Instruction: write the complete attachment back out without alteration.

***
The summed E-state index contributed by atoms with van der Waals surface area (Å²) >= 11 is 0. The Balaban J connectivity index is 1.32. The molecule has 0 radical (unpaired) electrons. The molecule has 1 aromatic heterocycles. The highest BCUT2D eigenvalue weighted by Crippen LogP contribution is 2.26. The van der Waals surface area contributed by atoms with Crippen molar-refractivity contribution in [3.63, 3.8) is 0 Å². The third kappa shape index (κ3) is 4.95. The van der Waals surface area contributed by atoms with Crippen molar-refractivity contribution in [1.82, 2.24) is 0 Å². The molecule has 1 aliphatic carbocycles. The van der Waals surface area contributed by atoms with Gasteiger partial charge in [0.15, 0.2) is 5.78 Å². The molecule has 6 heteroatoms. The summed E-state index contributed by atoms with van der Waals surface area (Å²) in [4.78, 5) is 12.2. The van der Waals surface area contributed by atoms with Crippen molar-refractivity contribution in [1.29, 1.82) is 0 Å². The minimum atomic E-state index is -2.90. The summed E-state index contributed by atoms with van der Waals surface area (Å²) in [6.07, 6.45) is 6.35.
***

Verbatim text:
The summed E-state index contributed by atoms with van der Waals surface area (Å²) >= 11 is 0. The Balaban J connectivity index is 1.32. The molecule has 0 radical (unpaired) electrons. The molecule has 1 aromatic heterocycles. The highest BCUT2D eigenvalue weighted by Crippen LogP contribution is 2.26. The van der Waals surface area contributed by atoms with Crippen molar-refractivity contribution in [3.63, 3.8) is 0 Å². The third kappa shape index (κ3) is 4.95. The van der Waals surface area contributed by atoms with Crippen molar-refractivity contribution in [1.82, 2.24) is 0 Å². The molecule has 1 aliphatic carbocycles. The van der Waals surface area contributed by atoms with Gasteiger partial charge in [0.15, 0.2) is 5.78 Å². The molecule has 6 heteroatoms. The summed E-state index contributed by atoms with van der Waals surface area (Å²) in [4.78, 5) is 12.2. The van der Waals surface area contributed by atoms with Crippen molar-refractivity contribution in [1.29, 1.82) is 0 Å². The minimum atomic E-state index is -2.90. The summed E-state index contributed by atoms with van der Waals surface area (Å²) in [6.07, 6.45) is 6.35.